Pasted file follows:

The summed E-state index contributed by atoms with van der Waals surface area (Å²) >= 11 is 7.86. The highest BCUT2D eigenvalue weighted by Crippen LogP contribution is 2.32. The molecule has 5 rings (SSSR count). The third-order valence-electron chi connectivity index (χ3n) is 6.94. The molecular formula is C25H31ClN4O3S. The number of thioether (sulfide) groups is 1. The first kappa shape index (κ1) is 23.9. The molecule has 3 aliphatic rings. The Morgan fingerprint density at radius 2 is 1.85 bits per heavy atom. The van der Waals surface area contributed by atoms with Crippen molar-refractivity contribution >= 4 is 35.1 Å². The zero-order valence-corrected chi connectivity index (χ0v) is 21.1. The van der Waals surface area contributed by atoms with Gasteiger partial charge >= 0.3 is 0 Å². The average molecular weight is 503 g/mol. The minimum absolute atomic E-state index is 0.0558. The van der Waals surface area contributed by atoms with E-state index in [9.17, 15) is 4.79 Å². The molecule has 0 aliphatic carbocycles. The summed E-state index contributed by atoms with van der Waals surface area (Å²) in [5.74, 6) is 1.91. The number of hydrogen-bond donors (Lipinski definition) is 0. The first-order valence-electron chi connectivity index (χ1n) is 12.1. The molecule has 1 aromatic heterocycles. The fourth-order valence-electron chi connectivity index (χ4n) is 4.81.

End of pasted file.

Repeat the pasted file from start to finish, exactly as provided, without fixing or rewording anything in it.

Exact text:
The summed E-state index contributed by atoms with van der Waals surface area (Å²) >= 11 is 7.86. The highest BCUT2D eigenvalue weighted by Crippen LogP contribution is 2.32. The molecule has 5 rings (SSSR count). The third-order valence-electron chi connectivity index (χ3n) is 6.94. The molecular formula is C25H31ClN4O3S. The number of thioether (sulfide) groups is 1. The first kappa shape index (κ1) is 23.9. The molecule has 3 aliphatic rings. The Morgan fingerprint density at radius 2 is 1.85 bits per heavy atom. The van der Waals surface area contributed by atoms with Crippen molar-refractivity contribution >= 4 is 35.1 Å². The zero-order valence-corrected chi connectivity index (χ0v) is 21.1. The van der Waals surface area contributed by atoms with Gasteiger partial charge >= 0.3 is 0 Å². The average molecular weight is 503 g/mol. The minimum absolute atomic E-state index is 0.0558. The van der Waals surface area contributed by atoms with E-state index in [9.17, 15) is 4.79 Å². The molecule has 0 aliphatic carbocycles. The summed E-state index contributed by atoms with van der Waals surface area (Å²) in [5.74, 6) is 1.91. The number of hydrogen-bond donors (Lipinski definition) is 0. The first-order valence-electron chi connectivity index (χ1n) is 12.1. The molecule has 1 aromatic heterocycles. The fourth-order valence-electron chi connectivity index (χ4n) is 4.81.